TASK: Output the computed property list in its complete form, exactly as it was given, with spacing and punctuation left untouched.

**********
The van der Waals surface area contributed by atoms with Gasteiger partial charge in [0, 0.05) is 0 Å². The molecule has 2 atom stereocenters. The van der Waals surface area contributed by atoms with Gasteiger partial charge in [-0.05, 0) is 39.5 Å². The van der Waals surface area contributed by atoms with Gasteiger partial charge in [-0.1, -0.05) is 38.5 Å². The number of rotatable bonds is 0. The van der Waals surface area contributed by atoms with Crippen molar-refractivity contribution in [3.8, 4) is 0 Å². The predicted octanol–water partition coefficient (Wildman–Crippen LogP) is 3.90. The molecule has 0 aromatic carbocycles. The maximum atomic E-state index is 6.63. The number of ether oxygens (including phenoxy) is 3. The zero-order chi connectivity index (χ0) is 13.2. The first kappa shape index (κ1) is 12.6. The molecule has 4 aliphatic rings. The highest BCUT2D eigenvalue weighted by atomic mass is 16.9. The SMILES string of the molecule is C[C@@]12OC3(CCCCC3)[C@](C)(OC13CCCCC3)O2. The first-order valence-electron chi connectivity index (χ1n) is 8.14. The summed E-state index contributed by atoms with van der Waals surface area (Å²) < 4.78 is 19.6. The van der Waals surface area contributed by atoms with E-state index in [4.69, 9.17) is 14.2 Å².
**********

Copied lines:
The van der Waals surface area contributed by atoms with Gasteiger partial charge in [0, 0.05) is 0 Å². The molecule has 2 atom stereocenters. The van der Waals surface area contributed by atoms with Gasteiger partial charge in [-0.05, 0) is 39.5 Å². The van der Waals surface area contributed by atoms with Gasteiger partial charge in [-0.1, -0.05) is 38.5 Å². The number of rotatable bonds is 0. The van der Waals surface area contributed by atoms with Crippen molar-refractivity contribution in [3.8, 4) is 0 Å². The predicted octanol–water partition coefficient (Wildman–Crippen LogP) is 3.90. The molecule has 0 aromatic carbocycles. The maximum atomic E-state index is 6.63. The number of ether oxygens (including phenoxy) is 3. The zero-order chi connectivity index (χ0) is 13.2. The first kappa shape index (κ1) is 12.6. The molecule has 4 aliphatic rings. The highest BCUT2D eigenvalue weighted by atomic mass is 16.9. The SMILES string of the molecule is C[C@@]12OC3(CCCCC3)[C@](C)(OC13CCCCC3)O2. The first-order valence-electron chi connectivity index (χ1n) is 8.14. The summed E-state index contributed by atoms with van der Waals surface area (Å²) < 4.78 is 19.6. The van der Waals surface area contributed by atoms with E-state index in [4.69, 9.17) is 14.2 Å².